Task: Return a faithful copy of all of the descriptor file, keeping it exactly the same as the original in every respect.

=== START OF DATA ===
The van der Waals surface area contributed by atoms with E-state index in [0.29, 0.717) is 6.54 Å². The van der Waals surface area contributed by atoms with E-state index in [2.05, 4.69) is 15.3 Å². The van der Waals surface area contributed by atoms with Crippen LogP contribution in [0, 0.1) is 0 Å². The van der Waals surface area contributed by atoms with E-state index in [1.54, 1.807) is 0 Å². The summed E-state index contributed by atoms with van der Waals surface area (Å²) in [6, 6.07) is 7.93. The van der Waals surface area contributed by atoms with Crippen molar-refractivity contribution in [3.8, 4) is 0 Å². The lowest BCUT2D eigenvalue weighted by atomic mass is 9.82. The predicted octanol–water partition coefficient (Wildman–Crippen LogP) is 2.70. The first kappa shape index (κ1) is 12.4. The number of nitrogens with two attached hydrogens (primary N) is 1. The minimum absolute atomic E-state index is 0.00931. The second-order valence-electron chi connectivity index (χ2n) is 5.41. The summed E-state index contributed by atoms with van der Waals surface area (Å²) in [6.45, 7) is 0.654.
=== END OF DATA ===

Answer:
The van der Waals surface area contributed by atoms with E-state index in [0.29, 0.717) is 6.54 Å². The van der Waals surface area contributed by atoms with E-state index in [2.05, 4.69) is 15.3 Å². The van der Waals surface area contributed by atoms with Crippen LogP contribution in [0, 0.1) is 0 Å². The van der Waals surface area contributed by atoms with E-state index in [1.54, 1.807) is 0 Å². The summed E-state index contributed by atoms with van der Waals surface area (Å²) in [6, 6.07) is 7.93. The van der Waals surface area contributed by atoms with Crippen molar-refractivity contribution in [3.8, 4) is 0 Å². The lowest BCUT2D eigenvalue weighted by atomic mass is 9.82. The predicted octanol–water partition coefficient (Wildman–Crippen LogP) is 2.70. The first kappa shape index (κ1) is 12.4. The number of nitrogens with two attached hydrogens (primary N) is 1. The minimum absolute atomic E-state index is 0.00931. The second-order valence-electron chi connectivity index (χ2n) is 5.41. The summed E-state index contributed by atoms with van der Waals surface area (Å²) in [6.45, 7) is 0.654.